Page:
Science - October 2, 2018

More wind in the city than outside it

Roelof Kleis

It can be windier in a city than in the surrounding countryside, discovered PhD candidate Arjan Droste. He calls this surprising phenomenon the wind island effect.

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The name is a nod to the already known heat island effect, through which a city is often hotter than the countryside. But does something similar happen for wind? That is completely contrary to intuition, admits Droste, who works in the Meteorology and Air Quality chair group. ‘That can’t be right, was my first thought when I saw the results of my model calculations. The average wind speed was higher in the city than in the countryside. Whereas the wind can blow where it wants in the country, with no buildings in its way.’ But it turned out to be right. And so what initially looked like an error provided material for an interesting paper in the latest edition of Environmental Research Letters.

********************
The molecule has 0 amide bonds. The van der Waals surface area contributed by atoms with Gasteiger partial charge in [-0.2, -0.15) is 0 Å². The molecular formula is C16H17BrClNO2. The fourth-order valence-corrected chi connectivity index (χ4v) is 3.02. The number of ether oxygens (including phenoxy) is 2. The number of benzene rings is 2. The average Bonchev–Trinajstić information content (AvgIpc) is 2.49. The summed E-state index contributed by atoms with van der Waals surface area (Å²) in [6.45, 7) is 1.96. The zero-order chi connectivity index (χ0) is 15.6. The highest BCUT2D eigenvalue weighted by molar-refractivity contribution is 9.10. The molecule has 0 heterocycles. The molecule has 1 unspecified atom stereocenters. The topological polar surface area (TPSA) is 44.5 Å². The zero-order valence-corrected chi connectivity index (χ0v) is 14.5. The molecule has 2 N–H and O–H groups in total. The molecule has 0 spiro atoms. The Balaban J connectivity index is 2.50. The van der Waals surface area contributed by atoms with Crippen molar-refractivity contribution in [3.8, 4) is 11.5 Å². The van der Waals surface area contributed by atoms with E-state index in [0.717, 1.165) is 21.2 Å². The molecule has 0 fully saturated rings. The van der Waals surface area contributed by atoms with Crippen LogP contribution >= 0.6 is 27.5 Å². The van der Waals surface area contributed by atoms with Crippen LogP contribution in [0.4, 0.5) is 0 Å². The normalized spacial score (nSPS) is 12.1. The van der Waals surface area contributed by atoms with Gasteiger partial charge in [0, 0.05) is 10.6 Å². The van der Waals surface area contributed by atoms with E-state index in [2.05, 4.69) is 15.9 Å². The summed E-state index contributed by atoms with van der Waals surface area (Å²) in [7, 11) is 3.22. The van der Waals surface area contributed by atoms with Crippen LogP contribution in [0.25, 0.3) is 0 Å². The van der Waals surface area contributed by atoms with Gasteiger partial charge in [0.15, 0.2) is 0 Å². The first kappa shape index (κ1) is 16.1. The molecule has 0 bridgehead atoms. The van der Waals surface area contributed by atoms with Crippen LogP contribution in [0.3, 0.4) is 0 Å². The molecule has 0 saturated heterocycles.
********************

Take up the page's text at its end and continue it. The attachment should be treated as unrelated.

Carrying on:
Little is known about wind in cities. According to Droste, this is mainly because it is so difficult to measure wind there. ‘Because of the buildings, nearly every location has its own wind speed. There is a lot of variation. And the wind speed varies at different heights as well.’ Droste took a different approach to the problem. ‘I made a straightforward set of comparisons which describe the atmospheric boundary layer, the lowest layer of the atmosphere, where our weather takes shape. I zoomed in on the way the wind speed changes over time, both in the countryside and in the city.’ And the unexpected result was the wind island effect. ‘In the early morning it is not as windy in the city, but then it changes and the wind picks up in the afternoon.’

Droste reckons this phenomenon has to do with the interaction between the atmospheric boundary layer and the troposphere above it. ‘At the border between the two layers, the air mingles and that speeds up the wind. That acceleration above the city is different to what happens in the countryside because the atmospheric boundary layer is broader above the city.’ The effect is small but Droste believes it is significant for models that calculate urban air quality, for example.